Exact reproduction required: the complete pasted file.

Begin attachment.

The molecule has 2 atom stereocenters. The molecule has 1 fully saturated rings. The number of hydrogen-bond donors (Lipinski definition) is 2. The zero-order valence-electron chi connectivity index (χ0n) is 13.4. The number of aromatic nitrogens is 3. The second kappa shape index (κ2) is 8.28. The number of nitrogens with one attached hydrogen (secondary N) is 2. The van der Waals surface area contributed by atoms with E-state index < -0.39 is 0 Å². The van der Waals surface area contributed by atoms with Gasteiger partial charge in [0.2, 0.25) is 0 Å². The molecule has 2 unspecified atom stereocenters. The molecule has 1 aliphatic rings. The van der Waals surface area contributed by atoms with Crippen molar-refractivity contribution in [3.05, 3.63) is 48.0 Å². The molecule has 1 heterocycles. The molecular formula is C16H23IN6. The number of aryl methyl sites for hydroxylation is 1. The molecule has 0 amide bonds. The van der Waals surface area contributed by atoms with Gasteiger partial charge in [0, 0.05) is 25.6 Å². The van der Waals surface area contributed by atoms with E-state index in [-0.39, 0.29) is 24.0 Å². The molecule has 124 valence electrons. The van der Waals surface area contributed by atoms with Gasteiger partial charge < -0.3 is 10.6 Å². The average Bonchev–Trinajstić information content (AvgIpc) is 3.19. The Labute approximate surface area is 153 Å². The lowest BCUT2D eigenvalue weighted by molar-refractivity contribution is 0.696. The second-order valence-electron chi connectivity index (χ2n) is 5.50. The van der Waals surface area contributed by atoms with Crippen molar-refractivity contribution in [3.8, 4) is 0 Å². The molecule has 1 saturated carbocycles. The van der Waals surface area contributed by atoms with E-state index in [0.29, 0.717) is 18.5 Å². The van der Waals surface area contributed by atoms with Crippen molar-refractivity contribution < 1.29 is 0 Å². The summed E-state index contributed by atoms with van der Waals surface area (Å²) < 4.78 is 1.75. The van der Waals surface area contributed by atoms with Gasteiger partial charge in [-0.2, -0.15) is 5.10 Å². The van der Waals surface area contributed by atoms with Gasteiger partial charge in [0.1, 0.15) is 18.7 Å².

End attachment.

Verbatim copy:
The molecule has 2 atom stereocenters. The molecule has 1 fully saturated rings. The number of hydrogen-bond donors (Lipinski definition) is 2. The zero-order valence-electron chi connectivity index (χ0n) is 13.4. The number of aromatic nitrogens is 3. The second kappa shape index (κ2) is 8.28. The number of nitrogens with one attached hydrogen (secondary N) is 2. The van der Waals surface area contributed by atoms with E-state index < -0.39 is 0 Å². The van der Waals surface area contributed by atoms with Gasteiger partial charge in [0.2, 0.25) is 0 Å². The molecule has 2 unspecified atom stereocenters. The molecule has 1 aliphatic rings. The van der Waals surface area contributed by atoms with Crippen molar-refractivity contribution in [3.05, 3.63) is 48.0 Å². The molecule has 1 heterocycles. The molecular formula is C16H23IN6. The number of aryl methyl sites for hydroxylation is 1. The molecule has 0 amide bonds. The van der Waals surface area contributed by atoms with Gasteiger partial charge in [0, 0.05) is 25.6 Å². The van der Waals surface area contributed by atoms with E-state index in [-0.39, 0.29) is 24.0 Å². The molecule has 124 valence electrons. The van der Waals surface area contributed by atoms with Gasteiger partial charge < -0.3 is 10.6 Å². The average Bonchev–Trinajstić information content (AvgIpc) is 3.19. The Labute approximate surface area is 153 Å². The lowest BCUT2D eigenvalue weighted by molar-refractivity contribution is 0.696. The second-order valence-electron chi connectivity index (χ2n) is 5.50. The van der Waals surface area contributed by atoms with Crippen molar-refractivity contribution in [3.8, 4) is 0 Å². The molecule has 1 saturated carbocycles. The van der Waals surface area contributed by atoms with E-state index in [0.29, 0.717) is 18.5 Å². The van der Waals surface area contributed by atoms with Crippen molar-refractivity contribution < 1.29 is 0 Å². The summed E-state index contributed by atoms with van der Waals surface area (Å²) < 4.78 is 1.75. The van der Waals surface area contributed by atoms with Gasteiger partial charge in [-0.2, -0.15) is 5.10 Å². The van der Waals surface area contributed by atoms with Gasteiger partial charge in [0.1, 0.15) is 18.7 Å².